Rumble… Rumble… Roar… Crash… is accompanied by noticeable shaking of the house.
Hubby appears in the bathroom door, “Did you hear that noise? I wonder what that was?”
It is dark outside, so it is hard to see anything. Hubby dons his shoes and disappears out into the blackness. I am wondering if there has been an explosion or fire at one of the neighbors. He soon comes back in to report that it is much simpler than that. The temperature has been above freezing for the last few days and there has been a huge snow slide off of our new steel roof on the back side of the house.
The next morning, I am awakened around 6 a.m. to the same deafening noise again. My heart is pounding at breakneck speed as it attempts to prepare me to flee this terrifying event. Sleep has also fled away. As I peer out into the filtering light of day, there is a huge pile of snow on the deck and on the ground behind the house but nothing serious seems to be wrong – just another snow slide. Then I notice a strange sight. Small pieces of grated metal stick out of the snow at various angles. I soon identify them as the leaf guard sections that we had installed last fall on our eves during the installation of the roof. Well that lasted all of two months.
We have had eves on the house for most of the 23 years we have lived here. As the trees have matured around the house, plugged eves has become more of a problem. Last year, some well-developed trees sprouted high in the sky. The eves on the back side of the house are about 30 feet above the ground so cleaning them is a bit of a challenge. Standing on a ladder on the deck and shoving a garden hose down the length of the eves seemed to provide the most efficient means of cleaning. But there is always a hang up at the downspout. Of course, we had heard of leaf guards and decided that maybe this would be the perfect solutions to our problem. And why not have them installed while having a new roof put on. Problem solved, right?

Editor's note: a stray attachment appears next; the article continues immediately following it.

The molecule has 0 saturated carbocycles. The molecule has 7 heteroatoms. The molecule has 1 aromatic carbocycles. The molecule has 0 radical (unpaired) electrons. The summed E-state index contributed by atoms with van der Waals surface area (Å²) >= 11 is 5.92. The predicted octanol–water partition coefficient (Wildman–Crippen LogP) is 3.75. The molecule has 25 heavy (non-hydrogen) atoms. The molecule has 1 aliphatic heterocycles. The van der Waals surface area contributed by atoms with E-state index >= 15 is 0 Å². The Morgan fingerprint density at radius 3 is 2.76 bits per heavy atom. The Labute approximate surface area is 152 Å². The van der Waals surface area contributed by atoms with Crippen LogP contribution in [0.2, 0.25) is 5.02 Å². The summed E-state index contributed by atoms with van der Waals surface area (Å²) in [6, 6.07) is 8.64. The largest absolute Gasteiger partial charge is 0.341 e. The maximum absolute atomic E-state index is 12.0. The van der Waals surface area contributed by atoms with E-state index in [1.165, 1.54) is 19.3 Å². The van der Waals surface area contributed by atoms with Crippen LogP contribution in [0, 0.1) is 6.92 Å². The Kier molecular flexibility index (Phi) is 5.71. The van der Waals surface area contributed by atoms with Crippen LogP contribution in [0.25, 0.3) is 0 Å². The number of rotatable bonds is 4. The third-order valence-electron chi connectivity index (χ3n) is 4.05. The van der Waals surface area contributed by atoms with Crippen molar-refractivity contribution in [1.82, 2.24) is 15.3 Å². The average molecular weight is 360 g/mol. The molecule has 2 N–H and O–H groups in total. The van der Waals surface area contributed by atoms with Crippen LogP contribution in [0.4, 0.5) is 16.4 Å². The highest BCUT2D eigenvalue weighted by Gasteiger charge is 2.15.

Our winter came early this year. By early November, zero temperatures and a five-inch snow fall had arrived. A few weeks later, we had a weekend where it alternated between rain and snow for several days. It was just warm enough to produce rain intermingled with the snow. I noticed while looking out our large back window that the snow was melting into the eves just enough to freeze at night intertwined with the grating on the leaf guards. Then one day, I notice that the eve had stretched outward so that it was no longer U shaped but more of an L. Finally, the snow load must have provided enough pressure that it came crashing down, tearing off most of the entrapped leaf guards. I pick up the pieces and slam them on the stone walk to loosen all the ice pieces. With sadness, I dropped them into a garbage bag. I would say this experiment was a failure.